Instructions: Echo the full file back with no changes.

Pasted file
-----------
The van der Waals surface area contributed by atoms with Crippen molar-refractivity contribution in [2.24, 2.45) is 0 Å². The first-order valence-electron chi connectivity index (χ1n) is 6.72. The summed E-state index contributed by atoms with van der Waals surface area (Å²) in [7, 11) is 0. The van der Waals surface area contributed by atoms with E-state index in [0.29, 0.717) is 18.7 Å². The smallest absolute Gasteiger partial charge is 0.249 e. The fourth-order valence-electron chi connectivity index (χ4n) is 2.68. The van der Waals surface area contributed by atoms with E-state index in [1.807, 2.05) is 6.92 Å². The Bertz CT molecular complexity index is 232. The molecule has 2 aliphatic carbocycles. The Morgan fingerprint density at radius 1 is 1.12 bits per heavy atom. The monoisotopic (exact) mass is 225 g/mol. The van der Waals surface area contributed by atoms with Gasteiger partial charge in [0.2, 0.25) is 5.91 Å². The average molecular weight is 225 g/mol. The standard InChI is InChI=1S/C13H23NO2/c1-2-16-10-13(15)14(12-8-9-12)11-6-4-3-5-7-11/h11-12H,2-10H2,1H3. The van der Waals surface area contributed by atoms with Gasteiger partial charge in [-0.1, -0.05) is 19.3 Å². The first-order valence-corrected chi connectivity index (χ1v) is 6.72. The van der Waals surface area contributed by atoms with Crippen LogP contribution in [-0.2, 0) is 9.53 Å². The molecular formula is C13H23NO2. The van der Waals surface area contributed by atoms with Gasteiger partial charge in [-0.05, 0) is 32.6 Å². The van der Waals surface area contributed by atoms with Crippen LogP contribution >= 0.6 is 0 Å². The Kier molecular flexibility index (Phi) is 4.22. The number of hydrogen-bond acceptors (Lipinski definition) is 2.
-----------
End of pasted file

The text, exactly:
The van der Waals surface area contributed by atoms with Crippen molar-refractivity contribution in [2.24, 2.45) is 0 Å². The first-order valence-electron chi connectivity index (χ1n) is 6.72. The summed E-state index contributed by atoms with van der Waals surface area (Å²) in [7, 11) is 0. The van der Waals surface area contributed by atoms with E-state index in [0.29, 0.717) is 18.7 Å². The smallest absolute Gasteiger partial charge is 0.249 e. The fourth-order valence-electron chi connectivity index (χ4n) is 2.68. The van der Waals surface area contributed by atoms with E-state index in [1.807, 2.05) is 6.92 Å². The Bertz CT molecular complexity index is 232. The molecule has 2 aliphatic carbocycles. The Morgan fingerprint density at radius 1 is 1.12 bits per heavy atom. The monoisotopic (exact) mass is 225 g/mol. The van der Waals surface area contributed by atoms with Gasteiger partial charge in [0.2, 0.25) is 5.91 Å². The average molecular weight is 225 g/mol. The standard InChI is InChI=1S/C13H23NO2/c1-2-16-10-13(15)14(12-8-9-12)11-6-4-3-5-7-11/h11-12H,2-10H2,1H3. The van der Waals surface area contributed by atoms with Gasteiger partial charge in [-0.1, -0.05) is 19.3 Å². The first-order valence-corrected chi connectivity index (χ1v) is 6.72. The van der Waals surface area contributed by atoms with Crippen LogP contribution in [-0.2, 0) is 9.53 Å². The molecular formula is C13H23NO2. The van der Waals surface area contributed by atoms with Gasteiger partial charge in [-0.05, 0) is 32.6 Å². The van der Waals surface area contributed by atoms with Crippen LogP contribution >= 0.6 is 0 Å². The Kier molecular flexibility index (Phi) is 4.22. The number of hydrogen-bond acceptors (Lipinski definition) is 2.